Category: career

Vendor Lock In and your Business Strategies

Look out for the Dragons!

So one of the phrases which I keep seeing coming up in different social media posts and articles is about “Vendor Lock In”. You can see some of the ones I’ve found via a quick search of the interwebs below, all with their own theme and position.

To me a lot of this may as well be a map from the 1500s saying “here be dragons” (or to be accurate “HC SVNT DRACONES” as it was in Latin). There is something out there when making business decisions to be scared of, but it isn’t dragons…I mean vendor lock in, it is not probably reviewing our business requirements before making a decision


 So how real is Vendor Lock In?


Very real, I can guarantee that any purchase you make will have some level of lock in to a technology or a process or something that will be difficult to change:

house location

car model


From my perspective I’m looking at the technology side; but we are of course as free as we want to believe we are.

“A puppet is free as long as he loves his strings.” – Sam Harris, Free Will

Is there a way out?!


Docker and Cloud Foundry are two organisations talking about the ability to remove vendor lock in. This is great for giving you portability between public and private clouds however it brings up that little issue….you are locked into their solution.

Even if there is no or little cost there is a considerable amount of time and effort you have to put into this solution to get it up and running and then, if a feature or entire product is impacted some how, you have to be able to migrate away from it.

The only solution….choose wisely!

In short we have to make our decisions wisely and weigh up all the options without emotion relating to what is best for our business. You could build up on Azure PaaS for example, and have a close working relationship with Microsoft giving you access to updates, new features, automatic scale, hyper-scale etc (shameless plug) or you could look at utilising Docker to enable you to switch between public cloud providers like Azure, Google and AWS depending on where the wind is blowing price wise and geography requirements.

Whatever you do just make sure you properly consider what you are trying to achieve and relate this to your design decision and, this is a big one, when you do make your decision take responsibility for it. Also make sure you have prepared at least a high level exit plan. If vendor X decided to deprecate a product you are using have an idea about what it would take to migrate off the product.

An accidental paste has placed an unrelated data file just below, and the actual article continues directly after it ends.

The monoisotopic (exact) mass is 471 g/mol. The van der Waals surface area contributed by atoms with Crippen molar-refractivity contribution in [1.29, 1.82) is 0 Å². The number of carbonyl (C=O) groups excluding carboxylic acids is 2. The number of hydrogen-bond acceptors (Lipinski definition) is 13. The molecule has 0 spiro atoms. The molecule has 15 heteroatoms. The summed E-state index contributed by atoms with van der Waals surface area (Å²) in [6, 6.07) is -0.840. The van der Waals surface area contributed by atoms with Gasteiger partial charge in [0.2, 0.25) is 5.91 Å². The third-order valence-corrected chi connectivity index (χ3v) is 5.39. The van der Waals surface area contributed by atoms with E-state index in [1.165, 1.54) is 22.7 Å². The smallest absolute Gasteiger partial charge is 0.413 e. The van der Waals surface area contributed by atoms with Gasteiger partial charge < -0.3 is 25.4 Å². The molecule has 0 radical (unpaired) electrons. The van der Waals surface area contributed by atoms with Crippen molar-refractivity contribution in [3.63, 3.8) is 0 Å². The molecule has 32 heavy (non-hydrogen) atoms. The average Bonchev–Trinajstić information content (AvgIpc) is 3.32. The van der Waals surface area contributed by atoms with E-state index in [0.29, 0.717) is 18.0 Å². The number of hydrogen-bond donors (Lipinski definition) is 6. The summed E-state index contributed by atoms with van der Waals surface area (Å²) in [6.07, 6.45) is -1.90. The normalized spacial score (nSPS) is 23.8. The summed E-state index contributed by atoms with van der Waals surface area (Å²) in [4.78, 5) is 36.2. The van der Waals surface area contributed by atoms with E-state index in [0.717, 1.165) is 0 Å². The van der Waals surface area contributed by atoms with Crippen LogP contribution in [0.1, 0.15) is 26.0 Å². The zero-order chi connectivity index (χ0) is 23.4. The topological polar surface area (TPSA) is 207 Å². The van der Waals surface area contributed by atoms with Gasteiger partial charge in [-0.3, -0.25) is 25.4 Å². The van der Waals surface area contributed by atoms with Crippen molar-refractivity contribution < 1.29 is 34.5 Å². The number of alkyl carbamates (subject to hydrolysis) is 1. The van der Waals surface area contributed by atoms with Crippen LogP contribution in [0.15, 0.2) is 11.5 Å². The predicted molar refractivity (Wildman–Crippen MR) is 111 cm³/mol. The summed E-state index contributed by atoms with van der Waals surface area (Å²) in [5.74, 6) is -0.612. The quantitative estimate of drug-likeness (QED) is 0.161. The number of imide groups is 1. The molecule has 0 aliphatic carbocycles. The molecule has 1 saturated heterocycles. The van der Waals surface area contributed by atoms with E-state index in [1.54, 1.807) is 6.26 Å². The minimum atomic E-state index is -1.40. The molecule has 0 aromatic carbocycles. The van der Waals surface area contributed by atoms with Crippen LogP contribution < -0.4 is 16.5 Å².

And the ultimate vendor lock in?

Grant Orchard ( from VMware made a comment about the ultimate vendor lock in, and nailed it! It is…..drumroll……kids! Hopefully that is one kind of vendor lock in that you do like (I know I do)



Redmond bound…

So two weeks ago I started a new and exciting step in my career and took a role with Microsoft as a Technical Solutions Professional for Cloud Integrated Storage (more to come in coming blog posts on what the heck this is) covering Australia and New Zealand. For those of you who don’t work for or deeply with Microsoft this a pre-sales role focussed on a specified technology set; in my case Cloud and Storage and, you know, stuff.

I have to admit if you asked me a year ago, or even six months ago, if I pictured myself working for Microsoft I would not of imagined it happening. However upon seeing what this role was about and the strategic value it would play with Microsoft customers and within Microsoft itself my mind was very, very quickly changed.

I started two weeks ago, in the Sydney office and, after three days in the role, I hopped over to the Mountain View office for a nice leisurely three days in the US, to really start drinking from the fire hose (for those wondering the koolaid flavour is blue). Now back it feels great to be diving into the work, head first, and adding some value. I’ve found the people and the resources available to me simply astounding since starting and can see why Microsoft have been a truly great company over the last few decades.

Obviously there are some things I’m going to have to try and get used to, such as using IE as my primary browser, bing as my search engine and even swapping out my fruity phone and tablet for a Win 8 phone and a surface….maybe some more blog posts to come on those experiences too. I’m sure it will be a good learning curve for me and a chance to get to know and appreciate technologies outside my current comfort zone.